Since the end of 2012, European law has prohibited insurers in European Union (EU) member states from factoring gender into health, life, and auto insurance premiums.8 But this isn’t the case in most of the United States, where insurance is largely regulated at the state level. Montana is the only state with a law as broad as the EU’s, and it dates back to 1985.9

An academic study exploring the impact of Europe’s new gender-neutral pricing rules postulated that if 50% of a life insurance company’s policyholders were women and 50% were men, the law would cause women to pay higher rates and men to pay lower rates. However, instead of being the average of the old man and woman rates, the new rates would really depend on the percentage of men and women in the life insurance company’s portfolio.2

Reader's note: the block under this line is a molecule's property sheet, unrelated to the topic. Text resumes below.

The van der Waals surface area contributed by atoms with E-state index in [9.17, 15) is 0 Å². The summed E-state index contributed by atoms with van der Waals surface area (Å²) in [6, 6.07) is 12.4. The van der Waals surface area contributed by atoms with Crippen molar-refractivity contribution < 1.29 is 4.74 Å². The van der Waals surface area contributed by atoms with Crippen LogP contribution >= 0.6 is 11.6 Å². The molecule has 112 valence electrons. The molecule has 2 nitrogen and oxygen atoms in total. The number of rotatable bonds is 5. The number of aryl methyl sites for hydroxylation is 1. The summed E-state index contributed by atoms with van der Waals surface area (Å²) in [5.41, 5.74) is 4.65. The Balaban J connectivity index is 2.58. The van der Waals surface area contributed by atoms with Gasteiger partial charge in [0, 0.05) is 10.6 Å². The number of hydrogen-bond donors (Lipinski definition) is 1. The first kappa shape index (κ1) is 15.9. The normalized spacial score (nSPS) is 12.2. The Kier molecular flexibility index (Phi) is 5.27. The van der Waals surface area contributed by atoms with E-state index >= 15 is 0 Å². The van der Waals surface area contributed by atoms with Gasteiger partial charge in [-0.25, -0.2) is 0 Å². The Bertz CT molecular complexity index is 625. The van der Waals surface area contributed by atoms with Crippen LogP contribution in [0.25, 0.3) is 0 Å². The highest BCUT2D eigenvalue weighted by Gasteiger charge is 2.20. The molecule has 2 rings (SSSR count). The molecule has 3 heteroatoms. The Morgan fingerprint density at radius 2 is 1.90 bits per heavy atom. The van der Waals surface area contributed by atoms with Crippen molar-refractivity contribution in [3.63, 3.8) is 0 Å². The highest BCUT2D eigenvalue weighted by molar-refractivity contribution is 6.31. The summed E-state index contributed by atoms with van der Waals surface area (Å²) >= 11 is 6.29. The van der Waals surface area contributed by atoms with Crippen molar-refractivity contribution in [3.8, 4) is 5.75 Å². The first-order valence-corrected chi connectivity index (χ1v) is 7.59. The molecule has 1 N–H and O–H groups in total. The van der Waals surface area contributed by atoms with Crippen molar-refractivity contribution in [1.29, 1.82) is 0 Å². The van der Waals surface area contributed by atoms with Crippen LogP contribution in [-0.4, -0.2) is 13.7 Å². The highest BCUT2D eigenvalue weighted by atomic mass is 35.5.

The new rates would be adjusted to reflect that specific insurer’s risk, given its clientele. Premiums would be higher at companies with more men than women as clients. Women will subsidize men in either case, but women will subsidize men more at some companies than others. Also, insurers might need to charge extra to account for the fact that new, lower rates for men could make life insurance more attractive to them and cause this riskier group to buy more. An insurer that just charged everyone the rate for men would likely lose women customers.2

Gender and Auto Insurance Costs

Gender is often one of the factors insurers use to determine auto insurance rates. Women sometimes pay less than men because women tend to have fewer accidents overall, as well as fewer driving under the influence (DUI) accidents and fewer serious accidents.1 The difference in premiums charged to men and women varies by insurer and by age. Women from age 16 to 24 pay around $500 less per year for car insurance compared to men. Auto insurers tend to charge women that are 55 and older less than men.10

The following seven states don’t allow insurers to base premiums on gender:10